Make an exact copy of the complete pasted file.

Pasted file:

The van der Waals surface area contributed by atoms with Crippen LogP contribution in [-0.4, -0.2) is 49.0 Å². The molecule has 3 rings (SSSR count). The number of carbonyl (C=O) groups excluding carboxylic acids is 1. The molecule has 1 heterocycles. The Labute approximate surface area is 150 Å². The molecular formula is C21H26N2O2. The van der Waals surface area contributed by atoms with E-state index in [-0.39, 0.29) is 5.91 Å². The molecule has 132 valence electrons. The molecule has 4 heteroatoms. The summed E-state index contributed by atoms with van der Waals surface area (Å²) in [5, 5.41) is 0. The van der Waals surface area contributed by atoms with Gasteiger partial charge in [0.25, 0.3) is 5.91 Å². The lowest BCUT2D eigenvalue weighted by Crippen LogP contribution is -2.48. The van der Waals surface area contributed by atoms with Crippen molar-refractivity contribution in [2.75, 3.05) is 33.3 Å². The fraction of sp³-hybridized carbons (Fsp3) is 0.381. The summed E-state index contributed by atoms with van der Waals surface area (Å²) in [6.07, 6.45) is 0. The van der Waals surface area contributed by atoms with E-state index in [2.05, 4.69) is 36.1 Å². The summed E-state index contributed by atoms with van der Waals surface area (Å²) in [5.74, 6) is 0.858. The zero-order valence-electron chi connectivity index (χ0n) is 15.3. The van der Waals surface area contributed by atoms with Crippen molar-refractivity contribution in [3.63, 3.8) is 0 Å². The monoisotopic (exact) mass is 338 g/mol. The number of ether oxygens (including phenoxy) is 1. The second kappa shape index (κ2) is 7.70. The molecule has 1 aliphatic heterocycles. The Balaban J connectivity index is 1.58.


The van der Waals surface area contributed by atoms with Crippen LogP contribution in [-0.4, -0.2) is 49.0 Å². The molecule has 3 rings (SSSR count). The number of carbonyl (C=O) groups excluding carboxylic acids is 1. The molecule has 1 heterocycles. The Labute approximate surface area is 150 Å². The molecular formula is C21H26N2O2. The van der Waals surface area contributed by atoms with E-state index in [-0.39, 0.29) is 5.91 Å². The molecule has 132 valence electrons. The molecule has 4 heteroatoms. The summed E-state index contributed by atoms with van der Waals surface area (Å²) in [5, 5.41) is 0. The van der Waals surface area contributed by atoms with Gasteiger partial charge in [0.25, 0.3) is 5.91 Å². The lowest BCUT2D eigenvalue weighted by Crippen LogP contribution is -2.48. The van der Waals surface area contributed by atoms with Crippen molar-refractivity contribution in [2.75, 3.05) is 33.3 Å². The fraction of sp³-hybridized carbons (Fsp3) is 0.381. The summed E-state index contributed by atoms with van der Waals surface area (Å²) in [6.07, 6.45) is 0. The van der Waals surface area contributed by atoms with E-state index in [2.05, 4.69) is 36.1 Å². The summed E-state index contributed by atoms with van der Waals surface area (Å²) in [5.74, 6) is 0.858. The zero-order valence-electron chi connectivity index (χ0n) is 15.3. The van der Waals surface area contributed by atoms with Crippen molar-refractivity contribution in [3.63, 3.8) is 0 Å². The monoisotopic (exact) mass is 338 g/mol. The number of ether oxygens (including phenoxy) is 1. The second kappa shape index (κ2) is 7.70. The molecule has 1 aliphatic heterocycles. The Balaban J connectivity index is 1.58.